Most of the film is just violence, which Americans won't object to. The kicker in this uncut version is the nature of the relationship between Mathilda and Léon as the movie progresses, and also the nature of the Mathilda character. Natalie Portman was very young during this role, only thirteen herself. Yet the script called for her to use some rather severe language, and even smoke; surely guaranteed to get segments of the American audience up in arms. Other aspects of the story presumably restored in this version show a crush developing by Mathilda on Léon, which begins leading into areas of Lolita. However, to put some fears to rest right now, "nothing" ever happens, and no lines are ever crossed. They are, however, probably uncomfortably crowded for some viewer's tastes.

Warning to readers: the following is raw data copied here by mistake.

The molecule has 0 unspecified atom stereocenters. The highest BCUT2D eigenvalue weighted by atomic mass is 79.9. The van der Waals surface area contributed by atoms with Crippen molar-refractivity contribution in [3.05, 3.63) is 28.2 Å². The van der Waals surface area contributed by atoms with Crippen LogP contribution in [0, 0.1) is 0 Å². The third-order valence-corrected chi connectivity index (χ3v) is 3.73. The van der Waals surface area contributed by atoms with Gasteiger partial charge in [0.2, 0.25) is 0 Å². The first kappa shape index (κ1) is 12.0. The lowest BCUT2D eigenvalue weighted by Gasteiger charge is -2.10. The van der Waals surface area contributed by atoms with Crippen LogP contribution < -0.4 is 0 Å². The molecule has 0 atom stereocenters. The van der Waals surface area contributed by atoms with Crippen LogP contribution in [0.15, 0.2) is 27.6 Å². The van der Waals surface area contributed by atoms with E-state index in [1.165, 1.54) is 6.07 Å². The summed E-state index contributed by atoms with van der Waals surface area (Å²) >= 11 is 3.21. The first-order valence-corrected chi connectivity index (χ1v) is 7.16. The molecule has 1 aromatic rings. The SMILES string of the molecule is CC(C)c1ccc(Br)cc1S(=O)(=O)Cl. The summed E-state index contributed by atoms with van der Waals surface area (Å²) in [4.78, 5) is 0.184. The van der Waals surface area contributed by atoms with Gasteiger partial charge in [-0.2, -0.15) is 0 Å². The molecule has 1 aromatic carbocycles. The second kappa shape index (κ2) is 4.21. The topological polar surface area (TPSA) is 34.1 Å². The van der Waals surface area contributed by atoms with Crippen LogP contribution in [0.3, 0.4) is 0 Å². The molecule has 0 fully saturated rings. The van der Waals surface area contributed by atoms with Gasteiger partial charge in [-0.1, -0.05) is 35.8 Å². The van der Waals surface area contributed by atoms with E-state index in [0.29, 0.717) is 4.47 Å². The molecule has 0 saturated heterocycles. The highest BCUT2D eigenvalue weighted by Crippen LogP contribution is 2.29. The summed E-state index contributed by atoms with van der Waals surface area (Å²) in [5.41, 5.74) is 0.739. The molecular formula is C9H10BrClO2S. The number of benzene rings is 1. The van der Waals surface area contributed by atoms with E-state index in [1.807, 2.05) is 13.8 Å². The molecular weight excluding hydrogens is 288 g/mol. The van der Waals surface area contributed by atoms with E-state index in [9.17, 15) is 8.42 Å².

Director Luc Besson (La Femme Nikita, The Fifth Element, The Messenger: The Story of Joan of Arc) is generally what I, as a current movie enthusiast, would call a favored director. He has a following, bigger than a cult director would have, but not as widespread as a James Cameron or Steven Spielberg. His films have shown a marked tendency to explore female leading characters dealing with unusual circumstances. With Mathilda, Besson takes a typical image of delicate innocence, and proceeds to modify it with very adult, very mature subject matter.
A young girl swearing, smoking, and working seriously with modern weaponry, these are images and topics that will get most people's attention simply for their striking contrast with the usual way of things. Besson does in Léon what he's done most of his cinematic career: use his central character as a study of contrasts, keeping the audience always a bit off-center, to tell a story. He does generally does it quite well, for the record, and Léon: The Professional is perhaps his best example of his style.